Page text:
Nursing Crisis ‘All Time Low’ in US Hospitals

Recent report from Reuters, discloses the nursing crisis at US hospitals hit West Virginia’s Charleston Area Medical Center at its worst. The non-profit healthcare system is one of the state’s largest employers.

To keep the operation up and running, Charleston Medical is spending $12 million on visiting or ‘travel’ nurses. Apart from this, they also offer incentives such as tuition reimbursement for nursing students who commit to work at the hospital for two years.

Not only in West Virginia, hospitals nationwide are torn between filling nursing jobs or shutting down beds or even departments. They are spending billions of dollars collectively to recruit and train nurses.

Apart from higher salaries, retention and signing bonuses, they also offer perks such as student loan repayment, free housing and career mentoring. A huge pool of recruits comes from foreign or temporary nurses to fill the gaps.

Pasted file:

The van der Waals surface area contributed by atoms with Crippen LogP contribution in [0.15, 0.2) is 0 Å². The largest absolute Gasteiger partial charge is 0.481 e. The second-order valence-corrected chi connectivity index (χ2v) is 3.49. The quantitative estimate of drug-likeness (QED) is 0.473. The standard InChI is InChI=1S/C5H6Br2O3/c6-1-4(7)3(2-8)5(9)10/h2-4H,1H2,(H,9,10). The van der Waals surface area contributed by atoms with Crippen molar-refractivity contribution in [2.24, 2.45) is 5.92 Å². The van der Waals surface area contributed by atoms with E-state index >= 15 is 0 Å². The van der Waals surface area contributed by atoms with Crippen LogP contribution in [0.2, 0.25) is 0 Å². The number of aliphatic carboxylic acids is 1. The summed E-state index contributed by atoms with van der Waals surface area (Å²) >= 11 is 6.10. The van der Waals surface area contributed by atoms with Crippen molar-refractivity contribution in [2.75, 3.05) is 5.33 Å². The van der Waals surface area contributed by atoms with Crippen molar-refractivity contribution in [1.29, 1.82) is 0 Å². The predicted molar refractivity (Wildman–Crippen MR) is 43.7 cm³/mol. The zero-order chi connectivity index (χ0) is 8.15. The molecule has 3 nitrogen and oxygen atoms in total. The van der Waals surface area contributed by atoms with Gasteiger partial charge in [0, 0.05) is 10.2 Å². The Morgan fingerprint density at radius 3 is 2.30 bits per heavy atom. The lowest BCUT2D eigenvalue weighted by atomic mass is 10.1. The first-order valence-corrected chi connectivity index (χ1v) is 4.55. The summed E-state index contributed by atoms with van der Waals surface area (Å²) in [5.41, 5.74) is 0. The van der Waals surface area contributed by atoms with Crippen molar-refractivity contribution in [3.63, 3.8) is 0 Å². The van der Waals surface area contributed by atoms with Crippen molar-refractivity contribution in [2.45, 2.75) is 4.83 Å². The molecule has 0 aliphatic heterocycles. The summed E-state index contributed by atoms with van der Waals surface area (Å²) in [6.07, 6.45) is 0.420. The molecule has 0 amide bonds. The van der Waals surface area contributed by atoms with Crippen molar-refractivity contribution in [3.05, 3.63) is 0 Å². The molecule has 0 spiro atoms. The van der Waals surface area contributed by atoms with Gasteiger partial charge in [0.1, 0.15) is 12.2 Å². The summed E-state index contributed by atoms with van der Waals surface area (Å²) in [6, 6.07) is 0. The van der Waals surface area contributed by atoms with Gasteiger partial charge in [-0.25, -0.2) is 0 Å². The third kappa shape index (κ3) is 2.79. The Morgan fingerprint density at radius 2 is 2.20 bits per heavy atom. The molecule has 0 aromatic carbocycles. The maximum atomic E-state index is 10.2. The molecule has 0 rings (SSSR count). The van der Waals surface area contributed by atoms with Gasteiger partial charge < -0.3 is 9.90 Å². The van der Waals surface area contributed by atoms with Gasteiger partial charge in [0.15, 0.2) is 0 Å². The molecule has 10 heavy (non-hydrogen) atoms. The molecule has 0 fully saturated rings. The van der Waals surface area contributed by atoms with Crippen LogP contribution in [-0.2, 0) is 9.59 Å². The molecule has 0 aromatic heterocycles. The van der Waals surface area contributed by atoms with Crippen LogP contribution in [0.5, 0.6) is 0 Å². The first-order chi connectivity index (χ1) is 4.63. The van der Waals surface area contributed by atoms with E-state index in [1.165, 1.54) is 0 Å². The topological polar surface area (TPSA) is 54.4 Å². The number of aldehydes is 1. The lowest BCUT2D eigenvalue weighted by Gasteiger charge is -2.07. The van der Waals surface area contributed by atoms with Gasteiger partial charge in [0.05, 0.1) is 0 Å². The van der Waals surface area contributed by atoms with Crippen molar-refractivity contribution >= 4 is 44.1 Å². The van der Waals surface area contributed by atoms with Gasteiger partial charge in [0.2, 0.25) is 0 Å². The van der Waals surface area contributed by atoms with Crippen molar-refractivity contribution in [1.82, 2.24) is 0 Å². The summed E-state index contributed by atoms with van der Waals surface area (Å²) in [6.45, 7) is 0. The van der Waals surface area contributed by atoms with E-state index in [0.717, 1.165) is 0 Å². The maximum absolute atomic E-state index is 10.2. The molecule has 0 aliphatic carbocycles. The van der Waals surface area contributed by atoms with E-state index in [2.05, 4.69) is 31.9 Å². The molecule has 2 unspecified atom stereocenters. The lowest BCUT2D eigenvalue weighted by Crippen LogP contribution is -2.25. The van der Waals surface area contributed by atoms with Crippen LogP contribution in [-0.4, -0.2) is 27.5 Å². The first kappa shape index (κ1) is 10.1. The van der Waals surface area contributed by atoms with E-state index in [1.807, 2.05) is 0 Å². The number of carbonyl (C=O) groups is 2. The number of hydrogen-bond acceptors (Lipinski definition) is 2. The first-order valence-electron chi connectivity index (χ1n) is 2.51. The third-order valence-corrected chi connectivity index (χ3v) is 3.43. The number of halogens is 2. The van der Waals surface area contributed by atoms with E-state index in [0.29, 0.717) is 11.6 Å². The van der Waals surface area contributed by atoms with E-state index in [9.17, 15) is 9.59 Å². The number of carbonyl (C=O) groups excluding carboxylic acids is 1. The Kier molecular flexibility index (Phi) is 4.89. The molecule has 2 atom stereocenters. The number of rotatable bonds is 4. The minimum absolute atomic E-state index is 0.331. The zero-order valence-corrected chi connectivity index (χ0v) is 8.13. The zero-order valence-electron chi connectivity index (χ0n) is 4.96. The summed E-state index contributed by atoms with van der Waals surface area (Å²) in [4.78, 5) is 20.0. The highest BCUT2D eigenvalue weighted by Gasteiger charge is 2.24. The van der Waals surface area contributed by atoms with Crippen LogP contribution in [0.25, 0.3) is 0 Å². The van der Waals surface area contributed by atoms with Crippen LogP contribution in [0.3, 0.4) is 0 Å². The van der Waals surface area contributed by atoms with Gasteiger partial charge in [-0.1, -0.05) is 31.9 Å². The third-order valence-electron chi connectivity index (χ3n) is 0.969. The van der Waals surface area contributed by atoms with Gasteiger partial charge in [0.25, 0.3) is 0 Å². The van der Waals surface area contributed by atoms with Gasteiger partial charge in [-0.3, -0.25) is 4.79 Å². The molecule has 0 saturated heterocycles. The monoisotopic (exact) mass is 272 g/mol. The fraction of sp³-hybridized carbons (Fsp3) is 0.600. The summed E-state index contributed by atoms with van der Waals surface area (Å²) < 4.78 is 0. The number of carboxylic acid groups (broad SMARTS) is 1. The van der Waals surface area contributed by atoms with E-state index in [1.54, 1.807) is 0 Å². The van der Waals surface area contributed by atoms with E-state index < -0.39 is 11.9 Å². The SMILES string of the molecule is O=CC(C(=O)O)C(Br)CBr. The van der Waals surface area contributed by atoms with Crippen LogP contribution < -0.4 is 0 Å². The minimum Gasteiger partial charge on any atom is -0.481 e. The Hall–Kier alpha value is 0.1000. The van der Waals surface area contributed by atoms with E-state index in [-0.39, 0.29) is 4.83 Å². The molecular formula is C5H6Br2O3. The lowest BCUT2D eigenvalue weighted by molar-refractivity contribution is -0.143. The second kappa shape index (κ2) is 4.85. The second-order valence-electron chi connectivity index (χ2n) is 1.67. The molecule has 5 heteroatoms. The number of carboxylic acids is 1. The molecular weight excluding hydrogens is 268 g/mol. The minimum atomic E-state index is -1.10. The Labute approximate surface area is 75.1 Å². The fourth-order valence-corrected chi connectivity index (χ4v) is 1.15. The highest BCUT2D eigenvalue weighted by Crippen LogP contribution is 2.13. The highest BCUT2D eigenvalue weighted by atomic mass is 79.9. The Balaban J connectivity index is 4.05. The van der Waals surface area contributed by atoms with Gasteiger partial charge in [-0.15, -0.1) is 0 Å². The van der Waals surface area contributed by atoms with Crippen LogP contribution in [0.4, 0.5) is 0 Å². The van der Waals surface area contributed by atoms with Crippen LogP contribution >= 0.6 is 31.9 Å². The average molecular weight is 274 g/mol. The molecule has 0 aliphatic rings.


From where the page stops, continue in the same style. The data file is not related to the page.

According to Staffing Industry Analyst, the cost for travel nurses alone nearly doubled over three years. Hospitals nationwide spend up to $4.8 billion in 2017.

However, hospitals serving in rural communities are already strained under heavy debt such as Charleston Area Medical Center. They must offer more money and benefits to compete with facilities in larger metropolitan areas.

J.W Ruby Memorial Hospital in Morgantown is spending more in 2017 ($10.4 million) compared to their previous $3.6 million to hire and retain nurses. The flagship hospital for WVU Medicine offers higher pay for certain shifts, tuition reimbursement,$10,000 signing bonuses and free housing for staff who lives at least 60 miles away.

“We’ll do whatever we need to do,” said Doug Mitchell, vice president and chief nursing officer of WVU Medicine-WVU Hospitals.

The Bureau of Labor Statistics estimates more than a million registered nurse opening by 2024. One of the reasons for the shortage is the aging of the baby boomers generation, with a greater number of patients seeking care along with a new wave of retirement among professional nurses.

“We’ve had to try whatever it takes to get nurses here,” said Rita Brumfield, head of nursing at Ste. Genevieve County Memorial Hospital. “It’s a struggle every day to get qualified staff.”

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